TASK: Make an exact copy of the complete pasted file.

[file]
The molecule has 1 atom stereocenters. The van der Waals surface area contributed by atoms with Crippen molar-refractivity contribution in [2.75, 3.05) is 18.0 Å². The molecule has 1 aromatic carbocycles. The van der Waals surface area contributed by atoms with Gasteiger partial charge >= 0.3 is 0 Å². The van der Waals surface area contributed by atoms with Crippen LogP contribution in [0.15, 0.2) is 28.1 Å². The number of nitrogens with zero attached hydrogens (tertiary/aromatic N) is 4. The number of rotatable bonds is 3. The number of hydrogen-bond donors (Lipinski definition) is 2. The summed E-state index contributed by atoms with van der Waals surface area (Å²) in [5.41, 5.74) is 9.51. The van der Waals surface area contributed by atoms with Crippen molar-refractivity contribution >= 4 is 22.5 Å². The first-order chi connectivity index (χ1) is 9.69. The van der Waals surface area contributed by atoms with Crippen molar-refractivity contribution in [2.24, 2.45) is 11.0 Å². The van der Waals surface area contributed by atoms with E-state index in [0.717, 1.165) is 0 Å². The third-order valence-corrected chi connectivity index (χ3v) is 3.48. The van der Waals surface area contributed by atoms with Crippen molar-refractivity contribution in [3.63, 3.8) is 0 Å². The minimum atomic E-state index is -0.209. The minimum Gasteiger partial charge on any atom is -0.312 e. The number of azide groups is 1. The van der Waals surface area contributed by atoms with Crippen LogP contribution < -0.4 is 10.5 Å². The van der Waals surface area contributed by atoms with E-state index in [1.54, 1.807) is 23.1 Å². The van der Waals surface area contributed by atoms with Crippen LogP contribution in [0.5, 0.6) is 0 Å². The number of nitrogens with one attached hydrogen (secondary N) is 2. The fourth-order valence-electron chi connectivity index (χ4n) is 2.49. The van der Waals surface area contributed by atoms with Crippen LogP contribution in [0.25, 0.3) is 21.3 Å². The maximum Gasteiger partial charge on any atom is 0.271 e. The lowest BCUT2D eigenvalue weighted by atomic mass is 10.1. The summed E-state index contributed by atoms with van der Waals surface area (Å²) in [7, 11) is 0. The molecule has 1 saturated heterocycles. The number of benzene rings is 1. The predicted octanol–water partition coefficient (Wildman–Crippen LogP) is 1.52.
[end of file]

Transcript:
The molecule has 1 atom stereocenters. The van der Waals surface area contributed by atoms with Crippen molar-refractivity contribution in [2.75, 3.05) is 18.0 Å². The molecule has 1 aromatic carbocycles. The van der Waals surface area contributed by atoms with Gasteiger partial charge >= 0.3 is 0 Å². The van der Waals surface area contributed by atoms with Crippen LogP contribution in [0.15, 0.2) is 28.1 Å². The number of nitrogens with zero attached hydrogens (tertiary/aromatic N) is 4. The number of rotatable bonds is 3. The number of hydrogen-bond donors (Lipinski definition) is 2. The summed E-state index contributed by atoms with van der Waals surface area (Å²) in [5.41, 5.74) is 9.51. The van der Waals surface area contributed by atoms with Crippen molar-refractivity contribution >= 4 is 22.5 Å². The first-order chi connectivity index (χ1) is 9.69. The van der Waals surface area contributed by atoms with Crippen molar-refractivity contribution in [2.24, 2.45) is 11.0 Å². The van der Waals surface area contributed by atoms with E-state index in [0.717, 1.165) is 0 Å². The third-order valence-corrected chi connectivity index (χ3v) is 3.48. The van der Waals surface area contributed by atoms with Crippen molar-refractivity contribution in [3.63, 3.8) is 0 Å². The minimum atomic E-state index is -0.209. The minimum Gasteiger partial charge on any atom is -0.312 e. The number of azide groups is 1. The van der Waals surface area contributed by atoms with Crippen LogP contribution < -0.4 is 10.5 Å². The van der Waals surface area contributed by atoms with E-state index in [1.54, 1.807) is 23.1 Å². The van der Waals surface area contributed by atoms with Crippen LogP contribution in [0.5, 0.6) is 0 Å². The number of nitrogens with one attached hydrogen (secondary N) is 2. The fourth-order valence-electron chi connectivity index (χ4n) is 2.49. The van der Waals surface area contributed by atoms with Crippen LogP contribution in [0.25, 0.3) is 21.3 Å². The maximum Gasteiger partial charge on any atom is 0.271 e. The lowest BCUT2D eigenvalue weighted by atomic mass is 10.1. The summed E-state index contributed by atoms with van der Waals surface area (Å²) in [7, 11) is 0. The molecule has 1 saturated heterocycles. The number of benzene rings is 1. The predicted octanol–water partition coefficient (Wildman–Crippen LogP) is 1.52.